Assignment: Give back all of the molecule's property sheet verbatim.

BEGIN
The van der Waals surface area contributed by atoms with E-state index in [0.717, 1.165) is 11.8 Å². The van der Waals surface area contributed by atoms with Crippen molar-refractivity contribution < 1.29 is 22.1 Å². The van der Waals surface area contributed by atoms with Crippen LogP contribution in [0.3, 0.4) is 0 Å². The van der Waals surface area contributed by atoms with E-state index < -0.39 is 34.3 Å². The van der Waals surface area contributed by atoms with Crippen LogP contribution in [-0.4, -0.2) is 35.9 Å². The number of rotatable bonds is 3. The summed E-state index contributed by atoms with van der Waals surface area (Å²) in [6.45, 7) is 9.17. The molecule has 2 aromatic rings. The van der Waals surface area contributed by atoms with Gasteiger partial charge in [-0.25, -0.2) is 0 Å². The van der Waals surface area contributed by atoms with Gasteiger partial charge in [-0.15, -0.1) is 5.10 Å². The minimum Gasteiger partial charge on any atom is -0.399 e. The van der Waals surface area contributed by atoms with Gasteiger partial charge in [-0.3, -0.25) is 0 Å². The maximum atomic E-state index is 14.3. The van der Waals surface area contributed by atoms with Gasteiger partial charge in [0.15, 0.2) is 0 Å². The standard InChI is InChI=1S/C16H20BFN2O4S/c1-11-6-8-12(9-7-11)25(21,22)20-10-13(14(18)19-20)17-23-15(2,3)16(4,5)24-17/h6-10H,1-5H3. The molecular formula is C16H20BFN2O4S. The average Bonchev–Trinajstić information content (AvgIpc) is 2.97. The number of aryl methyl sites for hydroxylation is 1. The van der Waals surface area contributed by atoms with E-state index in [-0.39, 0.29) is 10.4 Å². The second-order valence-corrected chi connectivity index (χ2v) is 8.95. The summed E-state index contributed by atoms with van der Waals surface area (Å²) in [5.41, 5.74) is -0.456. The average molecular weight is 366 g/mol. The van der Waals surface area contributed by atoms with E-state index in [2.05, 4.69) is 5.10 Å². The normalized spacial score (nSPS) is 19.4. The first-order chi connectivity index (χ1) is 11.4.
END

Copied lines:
The van der Waals surface area contributed by atoms with E-state index in [0.717, 1.165) is 11.8 Å². The van der Waals surface area contributed by atoms with Crippen molar-refractivity contribution < 1.29 is 22.1 Å². The van der Waals surface area contributed by atoms with Crippen LogP contribution in [0.3, 0.4) is 0 Å². The van der Waals surface area contributed by atoms with E-state index < -0.39 is 34.3 Å². The van der Waals surface area contributed by atoms with Crippen LogP contribution in [-0.4, -0.2) is 35.9 Å². The number of rotatable bonds is 3. The summed E-state index contributed by atoms with van der Waals surface area (Å²) in [6.45, 7) is 9.17. The molecule has 2 aromatic rings. The van der Waals surface area contributed by atoms with Gasteiger partial charge in [-0.25, -0.2) is 0 Å². The van der Waals surface area contributed by atoms with Gasteiger partial charge in [-0.15, -0.1) is 5.10 Å². The minimum Gasteiger partial charge on any atom is -0.399 e. The van der Waals surface area contributed by atoms with Gasteiger partial charge in [-0.3, -0.25) is 0 Å². The maximum atomic E-state index is 14.3. The van der Waals surface area contributed by atoms with Gasteiger partial charge in [0.15, 0.2) is 0 Å². The standard InChI is InChI=1S/C16H20BFN2O4S/c1-11-6-8-12(9-7-11)25(21,22)20-10-13(14(18)19-20)17-23-15(2,3)16(4,5)24-17/h6-10H,1-5H3. The molecular formula is C16H20BFN2O4S. The average Bonchev–Trinajstić information content (AvgIpc) is 2.97. The number of aryl methyl sites for hydroxylation is 1. The van der Waals surface area contributed by atoms with E-state index in [-0.39, 0.29) is 10.4 Å². The second-order valence-corrected chi connectivity index (χ2v) is 8.95. The summed E-state index contributed by atoms with van der Waals surface area (Å²) in [5.41, 5.74) is -0.456. The average molecular weight is 366 g/mol. The van der Waals surface area contributed by atoms with E-state index in [2.05, 4.69) is 5.10 Å². The normalized spacial score (nSPS) is 19.4. The first-order chi connectivity index (χ1) is 11.4.